EU to hold another round of Ukraine, Russia gas talks

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The European Commission has said it will hold further talks with Ukraine and Russia on resolving their gas supply dispute after outlining a possible price regime to secure supplies to June 2015.

EU Energy Commissioner Guenther Oettinger yesterday said talks in Brussels produced a "possible payment plan (for unpaid bills) and also suggested ways prompt payment in future could be assured."

The heads of Ukraine gas company Naftogaz and Russia's giant Gazprom met separately to discuss possible terms which could cover payments "up to at least June next year," Oettinger told a press conference.

The two had in turn asked for "a number of days" to discuss the details with their respective governments and officials after which they would return for another trilateral meeting "this week or next," he said.

During this period, all parties agreed that there would be no interruption of gas supplies and no requirement for pre-payment for deliveries, he added.

Oettinger did not say what price level was being discussed except that it would be below the $485 last charged by Gazprom and above the $268 Kiev believes is the fair market level.

On Friday in Berlin, the Commissioner reached a deal after talks with Russian Energy Minister Alexander Novak and his Ukrainian counterpart Yuriy Prodan for a Kiev payment of $786 million to cover outstanding bills for February and March.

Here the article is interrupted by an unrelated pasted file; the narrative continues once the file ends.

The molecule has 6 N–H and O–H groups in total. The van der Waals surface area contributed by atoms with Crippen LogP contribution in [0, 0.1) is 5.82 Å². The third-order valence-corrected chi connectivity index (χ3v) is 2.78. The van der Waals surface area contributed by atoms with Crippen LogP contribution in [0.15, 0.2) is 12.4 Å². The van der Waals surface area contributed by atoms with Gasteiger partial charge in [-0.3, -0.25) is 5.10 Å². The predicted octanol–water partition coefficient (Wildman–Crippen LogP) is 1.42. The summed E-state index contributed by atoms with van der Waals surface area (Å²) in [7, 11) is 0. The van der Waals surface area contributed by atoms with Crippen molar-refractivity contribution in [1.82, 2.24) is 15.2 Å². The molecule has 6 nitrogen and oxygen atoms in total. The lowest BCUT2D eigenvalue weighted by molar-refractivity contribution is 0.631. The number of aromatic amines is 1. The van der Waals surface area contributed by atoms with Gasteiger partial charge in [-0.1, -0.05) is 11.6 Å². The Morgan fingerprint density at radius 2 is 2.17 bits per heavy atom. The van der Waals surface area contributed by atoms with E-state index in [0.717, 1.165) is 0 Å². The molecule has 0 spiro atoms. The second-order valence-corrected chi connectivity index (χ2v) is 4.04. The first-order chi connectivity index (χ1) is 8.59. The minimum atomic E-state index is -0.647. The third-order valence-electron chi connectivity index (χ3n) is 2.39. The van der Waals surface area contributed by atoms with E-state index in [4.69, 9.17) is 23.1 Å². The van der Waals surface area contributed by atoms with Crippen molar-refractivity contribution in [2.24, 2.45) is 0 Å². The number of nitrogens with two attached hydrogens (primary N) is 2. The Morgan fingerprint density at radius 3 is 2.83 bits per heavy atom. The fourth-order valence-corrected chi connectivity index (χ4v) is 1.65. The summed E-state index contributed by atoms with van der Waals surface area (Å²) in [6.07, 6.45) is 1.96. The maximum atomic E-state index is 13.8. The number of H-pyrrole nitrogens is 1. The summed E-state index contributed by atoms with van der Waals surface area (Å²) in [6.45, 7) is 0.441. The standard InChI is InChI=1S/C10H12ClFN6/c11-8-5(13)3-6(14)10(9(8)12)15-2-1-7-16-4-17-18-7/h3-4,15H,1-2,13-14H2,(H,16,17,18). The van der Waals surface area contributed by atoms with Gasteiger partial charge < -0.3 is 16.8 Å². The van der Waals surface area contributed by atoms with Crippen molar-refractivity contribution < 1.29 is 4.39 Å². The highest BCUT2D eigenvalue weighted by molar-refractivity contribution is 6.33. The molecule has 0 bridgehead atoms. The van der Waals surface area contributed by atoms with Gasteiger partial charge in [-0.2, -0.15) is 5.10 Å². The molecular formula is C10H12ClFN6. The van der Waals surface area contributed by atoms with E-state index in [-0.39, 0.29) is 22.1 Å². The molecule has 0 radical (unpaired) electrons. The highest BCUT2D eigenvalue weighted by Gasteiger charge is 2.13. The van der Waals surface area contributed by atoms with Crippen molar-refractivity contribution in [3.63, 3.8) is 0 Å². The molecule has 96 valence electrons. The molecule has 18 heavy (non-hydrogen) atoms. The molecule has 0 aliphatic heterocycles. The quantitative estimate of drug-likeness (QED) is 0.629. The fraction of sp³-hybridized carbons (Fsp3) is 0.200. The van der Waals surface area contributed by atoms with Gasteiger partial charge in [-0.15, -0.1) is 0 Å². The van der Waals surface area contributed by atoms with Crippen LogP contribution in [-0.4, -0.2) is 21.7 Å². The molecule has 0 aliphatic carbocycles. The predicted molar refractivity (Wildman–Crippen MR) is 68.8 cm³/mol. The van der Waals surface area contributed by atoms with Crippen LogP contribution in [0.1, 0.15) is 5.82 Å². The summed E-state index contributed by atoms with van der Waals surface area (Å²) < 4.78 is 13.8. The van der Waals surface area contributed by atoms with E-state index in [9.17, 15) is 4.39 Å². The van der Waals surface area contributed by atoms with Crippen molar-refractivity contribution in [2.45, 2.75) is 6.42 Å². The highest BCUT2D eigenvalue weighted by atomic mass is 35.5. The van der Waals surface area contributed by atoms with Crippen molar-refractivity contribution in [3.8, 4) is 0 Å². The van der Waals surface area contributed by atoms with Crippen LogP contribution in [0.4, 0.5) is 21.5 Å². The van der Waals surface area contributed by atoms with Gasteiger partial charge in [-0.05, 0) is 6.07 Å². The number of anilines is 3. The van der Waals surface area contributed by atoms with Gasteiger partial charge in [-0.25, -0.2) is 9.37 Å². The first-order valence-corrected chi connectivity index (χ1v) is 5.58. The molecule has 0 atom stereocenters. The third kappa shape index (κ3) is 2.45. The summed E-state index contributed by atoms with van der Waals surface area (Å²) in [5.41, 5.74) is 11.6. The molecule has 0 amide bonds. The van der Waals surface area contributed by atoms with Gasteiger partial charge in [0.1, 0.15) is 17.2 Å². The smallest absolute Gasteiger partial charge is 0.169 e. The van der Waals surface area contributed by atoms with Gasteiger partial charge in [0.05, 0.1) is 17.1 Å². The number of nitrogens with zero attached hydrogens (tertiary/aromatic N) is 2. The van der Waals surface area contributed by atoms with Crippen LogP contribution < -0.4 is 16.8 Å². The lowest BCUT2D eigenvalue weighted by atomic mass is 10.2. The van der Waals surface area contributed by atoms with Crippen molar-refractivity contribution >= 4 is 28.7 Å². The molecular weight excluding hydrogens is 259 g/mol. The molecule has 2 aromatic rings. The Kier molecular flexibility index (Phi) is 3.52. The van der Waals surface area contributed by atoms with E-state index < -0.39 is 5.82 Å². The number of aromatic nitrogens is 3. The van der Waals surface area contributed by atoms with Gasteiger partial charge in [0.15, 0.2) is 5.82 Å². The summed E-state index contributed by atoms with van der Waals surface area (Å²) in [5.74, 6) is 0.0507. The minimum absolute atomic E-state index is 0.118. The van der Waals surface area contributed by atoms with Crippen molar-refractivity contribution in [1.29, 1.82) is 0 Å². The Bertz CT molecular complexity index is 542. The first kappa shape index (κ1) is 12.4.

On the back of that payment, Russia earlier yesterday postponed from today to next week its demand that all gas shipments be paid for up-front, failing which it would cut off deliveries.

"We welcome Ukraine starting to pay back its debt and postpone the pre-payment regime until June 9," Gazprom chief executive Alexei Miller said in a statement before the talks in Brussels.

Kiev had threatened to take Russia to international arbitration if the gas had been cut off and yesterday Oettinger said the talks agreed that this option would also not be taken up until both companies reported back.

Russian gas transiting through Ukraine covers about 15 percent of European needs, meaning any cut to supplies, as happened in 2006 and 2009, has a knock-on effect on the EU, several of whose member states are totally reliant on Russia for their energy.

The talks in Brussels took place just as there was an upsurge in violence in eastern Ukraine where hundreds of pro-Russian gunmen struck a border guard camp in one of the biggest attacks of an insurgency which Washington says is directed by Moscow.


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